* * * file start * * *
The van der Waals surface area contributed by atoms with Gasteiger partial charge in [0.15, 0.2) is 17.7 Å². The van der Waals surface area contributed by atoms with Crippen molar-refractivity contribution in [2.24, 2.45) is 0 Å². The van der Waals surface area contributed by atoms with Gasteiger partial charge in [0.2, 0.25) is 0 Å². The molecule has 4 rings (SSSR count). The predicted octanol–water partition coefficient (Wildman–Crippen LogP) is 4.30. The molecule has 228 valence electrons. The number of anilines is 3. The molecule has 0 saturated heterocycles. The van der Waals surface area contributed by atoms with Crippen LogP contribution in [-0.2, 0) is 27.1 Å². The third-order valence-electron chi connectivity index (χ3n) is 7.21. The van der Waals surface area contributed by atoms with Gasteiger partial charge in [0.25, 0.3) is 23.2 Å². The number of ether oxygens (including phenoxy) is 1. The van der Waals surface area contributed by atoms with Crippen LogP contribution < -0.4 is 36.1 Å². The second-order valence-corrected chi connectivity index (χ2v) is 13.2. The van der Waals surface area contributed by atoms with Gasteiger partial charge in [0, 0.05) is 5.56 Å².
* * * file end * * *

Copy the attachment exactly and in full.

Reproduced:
The van der Waals surface area contributed by atoms with Gasteiger partial charge in [0.15, 0.2) is 17.7 Å². The van der Waals surface area contributed by atoms with Crippen molar-refractivity contribution in [2.24, 2.45) is 0 Å². The van der Waals surface area contributed by atoms with Gasteiger partial charge in [0.2, 0.25) is 0 Å². The molecule has 4 rings (SSSR count). The predicted octanol–water partition coefficient (Wildman–Crippen LogP) is 4.30. The molecule has 228 valence electrons. The number of anilines is 3. The molecule has 0 saturated heterocycles. The van der Waals surface area contributed by atoms with Crippen LogP contribution in [-0.2, 0) is 27.1 Å². The third-order valence-electron chi connectivity index (χ3n) is 7.21. The van der Waals surface area contributed by atoms with Gasteiger partial charge in [0.25, 0.3) is 23.2 Å². The number of ether oxygens (including phenoxy) is 1. The van der Waals surface area contributed by atoms with Crippen LogP contribution < -0.4 is 36.1 Å². The second-order valence-corrected chi connectivity index (χ2v) is 13.2. The van der Waals surface area contributed by atoms with Gasteiger partial charge in [0, 0.05) is 5.56 Å².